By 1909 the Disston company occupied fifty-seven buildings on fifty acres. Its four thousand workers produced nine million saws annually, from traditional handsaws used by carpenters and do-it-yourselfers to huge circular and band saws employed by the lumber industry and in industrial settings. The company also made a wide range of other tools, mostly notably files, which it produced in the millions annually.
While Disston sold its products worldwide and dominated the industry, a few smaller companies in the greater Philadelphia area made saws in the early twentieth century. The American Saw Company in Trenton, New Jersey, manufactured saws and other tools and employed fifty workers in 1901. The Alston Saw & Steel Company in Folcroft, Delaware County, Pennsylvania, specialized in making hack saws in the 1910s.
Henry Disston died in 1878 and did not live to see the vision for his company or community come to full fruition. His widow managed the Estate, while his sons and grandsons ran the company, which they incorporated as Henry Disston & Sons in 1886. It remained a profitable family-run firm until the mid-twentieth century, when, like many of Philadelphia’s heavy industries, it began to experience serious business challenges. In 1955 family members sold the firm to H. K. Porter, Inc., a holding company that largely broke up the enterprise, closing or relocating various departments and significantly reducing its scale of operations. After several subsequent ownership changes, the company continued operating, at a greatly reduced scale, at the Tacony plant into the early twenty-first century. Known as Disston Precision, in the late 2010s it employed a few dozen workers who made precision saw blades, custom metal plates, and other specialty items, using both century-old machines still in place at the plant and modern computer-driven equipment. Disston remained the only major manufacturer from Philadelphia’s late nineteenth and early twentieth-century industrial heyday still in operation in the city.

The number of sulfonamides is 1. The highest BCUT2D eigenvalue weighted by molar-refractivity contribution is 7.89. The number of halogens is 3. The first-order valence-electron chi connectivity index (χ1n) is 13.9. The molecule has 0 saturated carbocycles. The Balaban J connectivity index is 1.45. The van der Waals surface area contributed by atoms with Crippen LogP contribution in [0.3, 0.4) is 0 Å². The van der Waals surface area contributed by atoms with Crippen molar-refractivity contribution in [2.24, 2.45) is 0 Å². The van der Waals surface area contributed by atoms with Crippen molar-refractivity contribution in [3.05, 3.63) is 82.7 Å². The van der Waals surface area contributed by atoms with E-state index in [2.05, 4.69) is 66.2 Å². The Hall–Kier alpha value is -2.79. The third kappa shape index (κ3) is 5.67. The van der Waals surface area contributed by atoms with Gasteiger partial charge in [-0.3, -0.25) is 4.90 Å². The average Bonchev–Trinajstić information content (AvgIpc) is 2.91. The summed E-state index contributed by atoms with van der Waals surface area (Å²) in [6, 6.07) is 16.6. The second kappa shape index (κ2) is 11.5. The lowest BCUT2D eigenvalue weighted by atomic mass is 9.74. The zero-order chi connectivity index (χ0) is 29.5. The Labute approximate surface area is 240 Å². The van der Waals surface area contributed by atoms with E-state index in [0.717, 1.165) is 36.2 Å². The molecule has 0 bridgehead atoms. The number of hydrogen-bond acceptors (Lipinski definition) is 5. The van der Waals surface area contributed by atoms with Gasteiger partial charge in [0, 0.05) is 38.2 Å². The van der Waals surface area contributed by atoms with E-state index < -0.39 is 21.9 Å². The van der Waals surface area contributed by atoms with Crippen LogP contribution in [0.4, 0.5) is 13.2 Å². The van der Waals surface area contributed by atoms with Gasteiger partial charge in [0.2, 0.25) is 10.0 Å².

Jack McCarthy is an archivist and historian who specializes in three areas of Philadelphia history: music, business and industry, and Northeast Philadelphia. He regularly writes, lectures, and gives tours on these subjects. His book In the Cradle of Industry and Liberty: A History of Manufacturing in Philadelphia was published in 2016 and he curated the 2017–18 exhibit Risk & Reward: Entrepreneurship and the Making of Philadelphia for the Abraham Lincoln Foundation of the Union League of Philadelphia. He serves as consulting archivist for the Philadelphia Orchestra and Mann Music Center and directs a project for Jazz Bridge entitled Documenting & Interpreting the Philly Jazz Legacy, funded by the Pew Center for Arts & Heritage.